Wizard and the Princess
|Wizard and the Princess|
|File:Wizard And The Princess Atari 400 & 800.jpg
Atari 400/800 cover art.
|Designer(s)||Roberta and Ken Williams|
|Release date(s)||1980, 1982|
Wizard and the Princess (1980), also known as Adventure in Serenia (1982), is an adventure game by On-Line Systems for the Apple II, Apple II Plus, and Commodore 64. It was the second title released in On-Line Systems' Hi-Res Adventure series after Mystery House.
Wizard and the Princess is a prelude to the King's Quest series in both story and concept (though chronologically set several years before King's Quest V). It was also the first adventure game released with full color graphics.
The game (according to the backcover (box/folder/manual) of the Atari 400/800 and Apple II original and rerelease versions) takes place in the land of Serenia where King George's daughter Princess Priscilla has been kidnapped by an evil wizard named Harlin. Harlin has held her inside his castle far in the mountains. The King has offered half of his kingdom to anyone brave enough to travel to the Wizard's castle, defeat him and return his daughter. The player assumes the role of a happy wanderer who answers this challenge.
The re-releases (on Apple II, Atari 400/800, and the C64 port) contained additional plot added to the manual explaining how the wanderer made it to Serenia in the first place; some time long into the future after Harlin had been defeated by the Wanderer, he challenged the player to again repeat the actions leading to his defeat. He boasted of using his magic to change the world creating obstacles for anyone who would challenge him (he moved the desert around the village of Daventry, the northern sea splitting Serenia in two, and Great Mountains in the North on his half of the continent). He turned back the sands of time leaving the adventurer in the desert just outside the village of Serenia. He mocks the hero telling him that he may have been defeated once, but he couldn't be defeated a second time. The princess gives the hero some words of advice and a computer to help him defeat Harlin, and tells him he has become the wanderer (grandfather paradox & bootstrap paradox). The manual story as reprinted was also included with the Roberta Williams Collection (a compilation of games from Roberta Williams) and the King's Quest Collection Series (one of the compilations of King's Quest games).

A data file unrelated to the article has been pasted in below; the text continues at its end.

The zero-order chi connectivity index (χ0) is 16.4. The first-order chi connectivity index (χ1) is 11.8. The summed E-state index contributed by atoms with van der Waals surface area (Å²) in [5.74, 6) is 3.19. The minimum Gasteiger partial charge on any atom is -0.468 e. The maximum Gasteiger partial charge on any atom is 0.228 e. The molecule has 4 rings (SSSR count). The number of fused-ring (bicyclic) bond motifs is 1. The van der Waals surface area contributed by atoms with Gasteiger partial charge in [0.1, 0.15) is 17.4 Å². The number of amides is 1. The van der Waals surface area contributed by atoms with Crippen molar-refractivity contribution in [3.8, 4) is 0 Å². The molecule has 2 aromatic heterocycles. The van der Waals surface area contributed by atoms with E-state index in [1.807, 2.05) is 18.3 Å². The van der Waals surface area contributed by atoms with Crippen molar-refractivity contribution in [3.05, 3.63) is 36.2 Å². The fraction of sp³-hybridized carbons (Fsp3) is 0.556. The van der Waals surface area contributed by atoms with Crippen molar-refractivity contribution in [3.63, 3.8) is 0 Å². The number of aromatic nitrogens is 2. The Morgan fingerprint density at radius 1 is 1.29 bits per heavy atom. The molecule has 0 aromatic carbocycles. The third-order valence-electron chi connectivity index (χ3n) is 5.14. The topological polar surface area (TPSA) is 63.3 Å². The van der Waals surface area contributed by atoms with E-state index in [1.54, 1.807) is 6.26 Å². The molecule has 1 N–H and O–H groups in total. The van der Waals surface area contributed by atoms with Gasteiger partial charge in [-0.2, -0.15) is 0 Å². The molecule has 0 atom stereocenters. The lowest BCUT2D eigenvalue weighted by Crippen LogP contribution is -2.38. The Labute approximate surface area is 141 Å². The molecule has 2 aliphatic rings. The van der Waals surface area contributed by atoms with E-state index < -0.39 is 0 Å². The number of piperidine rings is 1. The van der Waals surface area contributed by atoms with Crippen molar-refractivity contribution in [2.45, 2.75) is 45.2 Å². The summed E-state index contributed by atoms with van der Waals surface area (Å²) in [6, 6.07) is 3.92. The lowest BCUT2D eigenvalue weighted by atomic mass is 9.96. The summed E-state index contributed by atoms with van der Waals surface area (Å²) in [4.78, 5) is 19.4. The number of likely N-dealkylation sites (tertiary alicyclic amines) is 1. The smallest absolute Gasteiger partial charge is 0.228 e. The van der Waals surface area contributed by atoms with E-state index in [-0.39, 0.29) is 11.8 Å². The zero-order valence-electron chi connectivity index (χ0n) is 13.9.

The introduction for Adventure of Serenia, explained that the adventurer, with the help of a computer, had magically transported to Serenia to save the Princess.
As with their previous game Mystery House, Wizard and the Princess was distributed by Roberta and Ken Williams's company On-Line Systems in plastic bags with the 5 ¼-inch floppy disk and instruction sheet. The instruction sheet had the title listed as The Wizard and the Princess.
The story was based on the many fairy tales Roberta used to read as a child. The game improved upon Mystery House by adding color graphics. It was the first adventure game to have full color graphics and sold over 60,000 copies. The Apple II could only display six different colors simultaneously, but clever use of dithering made it possible to give the illusion of more colors on the screen.
Wizard and the Princess was then ported to the IBM PC in 1982, Sierra's first game for the PC platform. For unknown reasons, this version was retitled Adventure in Serenia. Roberta Williams reputedly referred to the colors on the IBM PC as "atrocious" upon seeing the completed game running for the first time. Ports for the Atari 8-bits and Commodore 64 followed in 1982–83 under the original title. Adventure in Serenia was also a launch title for the IBM PCjr, announced in late 1983.
The Atari 400/800 version was monochrome hi-res mode and could be played in a shade of green, blue, or black depending on the chip in the computer, and the monitor settings. Later versions also included an 'orange' mode depending on the machine's chipset. Dithering was used to create shades on screen. The color version for the Atari 8-bit more or less resembled the on-screen colors and dithering of the Apple II, but on a light greenish tinged screen.